I will give a false name that is very true: I am Sam Bakki. 

I’m a collector, a mound-maker. Perhaps an installation artist, if you allow the pretension. 

What’s left of whatever I use goes into my heap. My autobiographical shell-mound on the shore, near my trailer. 

It has to be on the shore, just like the original sambaquis: Sambaqui (n), from the Tupi Tamba (shells) and ki (piled, heaped)– prehistoric kitchen middens found on the coast of Brazil.

So what were the sambaquis? Basically, they were part trash heap, part museum, part cemetery, part monument, part watchtower, part ritual ground. Some of them took over a thousand years to deposit, stood up to 150 feet tall, occupied as much as 400m2. Most are two thousand years old, but some go back as far as seven thousand years. Egyptians built pyramids. Coastal Brazilians built sambaquis. 

As the name suggests, they were mounds of shells—mollusks, mostly—, but there were also the bones of anything else they ate, from sharks to birds and otters. Tools and artifacts were added too—pots, axes, figurines—, as were the bodies of relevant dead. Ritually laid out, with gifts. Meal by meal, offering by offering, burial after burial, the mound grew. 

How they chose where to deposit their mounds is anyone’s guess, but someone saw that flat sandy ground and said “Here! Here we shall raise our sambaqui!” A shell-mound, like a culture, like a history, starts small and grows. The first shells in the mound don’t look like a mound. But you must see the mound in the shell. That’s the trick of human imagination, after all, seeing the painting in the first brush stroke, the book in the first line. That’s how cultures happen. They are the futures that shape the present. Just as histories—time’s own sambaquis—are the pasts that shape it too. The hands of history and culture stretch in different directions, but meet in the middle, in the now, that’s where they dabble. So the shell-mound was more than the sum of the parts, it was culture and it was history: “This is what we’ve done and what we are and what we want—watch us grow!” The Greeks built temples. The Brazilians built sambaquis. 

Today, our mounds don’t stand proud like they once did, but are buried underground. You must follow the vultures, the itinerant children, the stench to find them, and all you see is landfill. The mound-makers were proud of their consumption—look what we managed to harvest and hunt from the sea! But not us. We’re ashamed. Take it all out in black sacks, bury it somewhere, deep, far away. I’ve seen mini-mounds that last only briefly: ribs on a plate, chicken wings, cigarette butts, beer cans, but soon it’s binned and taken away. Mound? What mound? No mound here. If you don’t send your garbage to the tip, you’re a hoarder, you’re a pig. 

So call me Sam Bakki, and behold my shell-mound. It’s a tad different, I’ll admit. There are obstacles to creating a sambaqui today. First, it’s individual, not collective. That’s a real drawback, obviously. Another problem is that most food these days is deboned, so it’s hard to build up a mound of bones, and I’m allergic to shellfish, so the clam shells are out. So what I’ve decided to do is opt for symbolic substitution instead. I use the packaging: plastics, cardboard, aluminum, paper, wood, whatever. It all goes into the mound. Now, consumption is a word that casts a fairly wide net, so my sambaqui includes old tools and tech—TVs a foot thick to under an inch thick; cellphones big as bricks and small as candy bars, old clothing (80s on), a written-off Corrado and a couple of banjaxed bikes. There’s furniture in there too, and scrap from engines. A broken toilet, a swapped-out ACU. When it comes to music, I throw in the sleeve or case and keep the contents. Same with books. I tear off the covers and on they go. I’ve got reams of print material in there. Of all kinds: glossy, hardback, bargain-basement, ad material, text books, instruction booklets, copies of every résumé, contract, summons, fine, Dear John letter, bank statement I ever received. Every toothbrush since the age of 18. Ear buds. trainers, deodorant bottles. Pillboxes. Used condoms. A removed plaster cast from the time I fell off the roof. It’s all in there. School reports. Wedding invitations. Concert tickets. Of course, now that everything’s online, the amount of material thingery has declined. That’s a problem for the Sambaqui curator. At least food’s not virtual yet, so until they invent those pills that explode into a salty-bittersweet-astringent-pungent-umami fireworks display on the tongue, I’ll have plenty of packaging to keep me going. But that worries me, it’s a worrying development, the virtualization of sambaqui-worthy deposits.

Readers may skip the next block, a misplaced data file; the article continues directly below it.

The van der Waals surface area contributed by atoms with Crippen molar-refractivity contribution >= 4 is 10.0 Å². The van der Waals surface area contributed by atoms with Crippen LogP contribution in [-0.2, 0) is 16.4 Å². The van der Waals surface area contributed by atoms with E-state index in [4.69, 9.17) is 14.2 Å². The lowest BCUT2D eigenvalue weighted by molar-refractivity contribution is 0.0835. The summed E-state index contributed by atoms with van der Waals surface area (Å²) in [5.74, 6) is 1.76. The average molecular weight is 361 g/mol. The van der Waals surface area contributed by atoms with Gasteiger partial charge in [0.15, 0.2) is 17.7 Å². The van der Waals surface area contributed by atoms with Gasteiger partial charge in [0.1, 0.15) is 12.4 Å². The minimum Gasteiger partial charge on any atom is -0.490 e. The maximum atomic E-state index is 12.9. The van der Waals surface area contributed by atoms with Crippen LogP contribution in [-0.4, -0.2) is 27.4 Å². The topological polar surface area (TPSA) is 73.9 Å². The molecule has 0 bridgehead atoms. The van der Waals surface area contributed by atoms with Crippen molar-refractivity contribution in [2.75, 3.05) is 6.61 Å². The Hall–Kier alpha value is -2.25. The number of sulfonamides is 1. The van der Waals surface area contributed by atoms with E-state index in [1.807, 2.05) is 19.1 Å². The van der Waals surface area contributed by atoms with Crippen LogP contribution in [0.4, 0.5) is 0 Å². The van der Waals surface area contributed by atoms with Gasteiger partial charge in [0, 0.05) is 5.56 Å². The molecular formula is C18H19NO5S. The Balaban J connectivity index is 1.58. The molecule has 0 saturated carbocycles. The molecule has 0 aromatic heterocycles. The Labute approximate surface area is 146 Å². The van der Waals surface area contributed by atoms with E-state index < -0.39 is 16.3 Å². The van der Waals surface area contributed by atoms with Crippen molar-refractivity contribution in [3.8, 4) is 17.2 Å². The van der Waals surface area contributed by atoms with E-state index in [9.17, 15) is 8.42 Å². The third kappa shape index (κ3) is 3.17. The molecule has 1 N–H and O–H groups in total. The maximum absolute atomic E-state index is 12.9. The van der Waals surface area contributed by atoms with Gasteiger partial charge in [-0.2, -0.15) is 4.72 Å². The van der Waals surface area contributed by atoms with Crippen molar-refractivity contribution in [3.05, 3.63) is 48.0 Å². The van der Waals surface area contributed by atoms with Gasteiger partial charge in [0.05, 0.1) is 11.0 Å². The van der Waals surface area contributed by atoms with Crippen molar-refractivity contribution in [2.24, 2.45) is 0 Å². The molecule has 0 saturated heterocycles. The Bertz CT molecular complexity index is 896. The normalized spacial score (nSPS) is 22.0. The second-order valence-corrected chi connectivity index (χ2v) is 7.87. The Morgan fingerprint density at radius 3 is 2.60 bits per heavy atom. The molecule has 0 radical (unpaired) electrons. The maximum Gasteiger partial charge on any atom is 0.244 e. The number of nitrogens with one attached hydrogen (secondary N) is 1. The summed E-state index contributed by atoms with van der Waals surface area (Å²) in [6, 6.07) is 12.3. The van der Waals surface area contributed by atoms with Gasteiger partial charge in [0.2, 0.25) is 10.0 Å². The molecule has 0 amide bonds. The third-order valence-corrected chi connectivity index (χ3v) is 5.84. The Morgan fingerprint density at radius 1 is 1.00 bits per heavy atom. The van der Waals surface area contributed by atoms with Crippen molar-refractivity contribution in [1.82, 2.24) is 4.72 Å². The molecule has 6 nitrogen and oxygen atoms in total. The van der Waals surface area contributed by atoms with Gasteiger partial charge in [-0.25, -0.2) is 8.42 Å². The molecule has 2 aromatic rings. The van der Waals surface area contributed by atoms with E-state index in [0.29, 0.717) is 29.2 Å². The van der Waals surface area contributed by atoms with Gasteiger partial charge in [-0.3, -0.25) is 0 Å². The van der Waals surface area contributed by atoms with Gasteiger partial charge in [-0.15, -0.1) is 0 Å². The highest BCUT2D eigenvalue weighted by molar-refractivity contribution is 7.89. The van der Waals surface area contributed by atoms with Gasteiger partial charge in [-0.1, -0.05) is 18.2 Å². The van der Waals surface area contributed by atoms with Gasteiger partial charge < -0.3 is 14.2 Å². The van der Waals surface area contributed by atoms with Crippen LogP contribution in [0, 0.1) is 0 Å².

Of course, I want to be buried in my sambaqui (The dogs—Coal and Mustard—are already  there). I figure it’ll be over 80 feet high by then, so I’ll have to rig some way they can get me into it. I’ll need to mine out a tunnel and improvise an air stair. It won’t be hard. 

Sometimes I sit in the beach grass outside my trailer and watch my mound grow dark against the setting sun, and I feel the sea wind blowing up its sides and over its crest, sending tins and cartons tumbling down the other side, and I think, ‘It’s so beautiful, so intimate, the wind rustling my dune, the dune of me, as the sun goes down on another day’. I am my mound and my mound is me. Someday it will become just another hillock, another sand-reed knoll. And finally the sea will take it, take me, and the fish and crabs and eels will hide in my crevices. And on and on it’ll go, into deep time, compressing into strange minerals.